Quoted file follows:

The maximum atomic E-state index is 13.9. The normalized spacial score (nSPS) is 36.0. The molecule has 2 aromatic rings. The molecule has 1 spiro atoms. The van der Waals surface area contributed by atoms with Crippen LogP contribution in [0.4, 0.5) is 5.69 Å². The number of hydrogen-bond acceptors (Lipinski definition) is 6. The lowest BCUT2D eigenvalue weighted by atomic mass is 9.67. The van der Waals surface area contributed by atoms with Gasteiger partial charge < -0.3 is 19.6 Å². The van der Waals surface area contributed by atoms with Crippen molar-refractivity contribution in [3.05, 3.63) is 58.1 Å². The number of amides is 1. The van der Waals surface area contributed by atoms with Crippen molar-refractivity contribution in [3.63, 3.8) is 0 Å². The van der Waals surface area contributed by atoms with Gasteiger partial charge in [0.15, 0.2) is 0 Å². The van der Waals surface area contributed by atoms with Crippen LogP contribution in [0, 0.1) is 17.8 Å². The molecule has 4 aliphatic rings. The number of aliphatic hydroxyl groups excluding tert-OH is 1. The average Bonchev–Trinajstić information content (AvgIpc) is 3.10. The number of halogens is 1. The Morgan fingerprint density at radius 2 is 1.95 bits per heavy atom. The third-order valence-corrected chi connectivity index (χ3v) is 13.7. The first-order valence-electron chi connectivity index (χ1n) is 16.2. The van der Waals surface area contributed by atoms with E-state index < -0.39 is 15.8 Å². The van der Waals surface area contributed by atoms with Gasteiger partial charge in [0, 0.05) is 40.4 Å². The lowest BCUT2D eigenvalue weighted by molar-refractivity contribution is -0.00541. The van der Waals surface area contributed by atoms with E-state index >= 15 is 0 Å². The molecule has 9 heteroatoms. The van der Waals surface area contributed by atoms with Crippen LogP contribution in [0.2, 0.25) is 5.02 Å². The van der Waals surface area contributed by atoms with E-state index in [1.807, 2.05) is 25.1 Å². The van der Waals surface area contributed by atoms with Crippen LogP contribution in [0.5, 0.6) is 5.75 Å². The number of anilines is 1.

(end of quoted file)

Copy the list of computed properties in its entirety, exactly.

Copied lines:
The maximum atomic E-state index is 13.9. The normalized spacial score (nSPS) is 36.0. The molecule has 2 aromatic rings. The molecule has 1 spiro atoms. The van der Waals surface area contributed by atoms with Crippen LogP contribution in [0.4, 0.5) is 5.69 Å². The number of hydrogen-bond acceptors (Lipinski definition) is 6. The lowest BCUT2D eigenvalue weighted by atomic mass is 9.67. The van der Waals surface area contributed by atoms with Gasteiger partial charge < -0.3 is 19.6 Å². The van der Waals surface area contributed by atoms with Crippen molar-refractivity contribution in [3.05, 3.63) is 58.1 Å². The number of amides is 1. The van der Waals surface area contributed by atoms with Crippen molar-refractivity contribution in [3.63, 3.8) is 0 Å². The van der Waals surface area contributed by atoms with Gasteiger partial charge in [0.15, 0.2) is 0 Å². The van der Waals surface area contributed by atoms with Crippen LogP contribution in [0, 0.1) is 17.8 Å². The molecule has 4 aliphatic rings. The number of aliphatic hydroxyl groups excluding tert-OH is 1. The average Bonchev–Trinajstić information content (AvgIpc) is 3.10. The number of halogens is 1. The Morgan fingerprint density at radius 2 is 1.95 bits per heavy atom. The third-order valence-corrected chi connectivity index (χ3v) is 13.7. The first-order valence-electron chi connectivity index (χ1n) is 16.2. The van der Waals surface area contributed by atoms with E-state index < -0.39 is 15.8 Å². The van der Waals surface area contributed by atoms with Gasteiger partial charge in [0, 0.05) is 40.4 Å². The lowest BCUT2D eigenvalue weighted by molar-refractivity contribution is -0.00541. The van der Waals surface area contributed by atoms with E-state index >= 15 is 0 Å². The molecule has 9 heteroatoms. The van der Waals surface area contributed by atoms with Crippen LogP contribution in [0.2, 0.25) is 5.02 Å². The van der Waals surface area contributed by atoms with E-state index in [1.807, 2.05) is 25.1 Å². The van der Waals surface area contributed by atoms with Crippen LogP contribution in [0.5, 0.6) is 5.75 Å². The number of anilines is 1.